At the Perth Writer’s Festival this past weekend, Game of Thrones director David Petrarca downplayed the threat of piracy to the show’s success, saying that illegal downloads don’t matter since shows thrive on “cultural buzz.” As The Sydney Morning Herald reports, Petrarca shrugged when a panel mediator noted that Game of Thrones was the most pirated show of 2012; the show was downloaded about 3.9 million times per episode, which was more than a million downloads per episode more than the second-most pirated show How I Met Your Mother. “That’s how they survive,” he said.
On the one hand it’s like, “Ahh, he gets it.” But then he goes on to tout the premium cable model and I’m like, no, he doesn’t get it.
At the same time, I appreciate it that he gets that piracy is not the big deal most think it is. No, you should not pirate TV shows and movies. But not every instance of piracy indicates a lost sale. In fact, many pirates pirate things because they can. They would not buy, not ever. Yes, some piracy is a lost sale, but I would say as much as 75% of piracy is not a lost sale, but pirates being pirates (and I think my estimate is generous, I think the amount of people who would pay if they couldn’t pirate is actually much lower).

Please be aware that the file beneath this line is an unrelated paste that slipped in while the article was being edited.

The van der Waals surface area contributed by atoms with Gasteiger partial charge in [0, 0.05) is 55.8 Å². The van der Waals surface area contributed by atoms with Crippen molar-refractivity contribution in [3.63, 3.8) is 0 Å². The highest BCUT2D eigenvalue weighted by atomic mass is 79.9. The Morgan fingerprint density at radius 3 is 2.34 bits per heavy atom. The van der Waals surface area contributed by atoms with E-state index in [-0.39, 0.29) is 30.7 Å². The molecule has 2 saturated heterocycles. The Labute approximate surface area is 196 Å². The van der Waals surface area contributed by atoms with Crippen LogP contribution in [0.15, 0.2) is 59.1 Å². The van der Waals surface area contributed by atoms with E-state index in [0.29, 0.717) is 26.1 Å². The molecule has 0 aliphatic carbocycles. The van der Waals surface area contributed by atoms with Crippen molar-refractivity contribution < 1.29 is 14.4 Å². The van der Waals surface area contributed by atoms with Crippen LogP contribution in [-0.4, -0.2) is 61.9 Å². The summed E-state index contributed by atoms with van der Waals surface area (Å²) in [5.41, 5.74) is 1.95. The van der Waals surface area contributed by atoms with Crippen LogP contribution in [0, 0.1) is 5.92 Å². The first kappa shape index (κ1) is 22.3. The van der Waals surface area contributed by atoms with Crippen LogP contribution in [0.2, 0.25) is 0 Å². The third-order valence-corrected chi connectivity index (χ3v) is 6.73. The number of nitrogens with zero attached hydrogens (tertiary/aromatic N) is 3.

What I really don’t get with these sorts of people is that they don’t make their content more available in a monetized format. They could make it available on iTunes and get money from the sale, they could make it available on Hulu and get money from the ads, etc. There are lots of ways to discourage piracy and monetize the content, why wouldn’t you do that? You will NEVER eleminate piracy as long as there are computers and digital video, but you can encourage people to pay by making it easy to do so.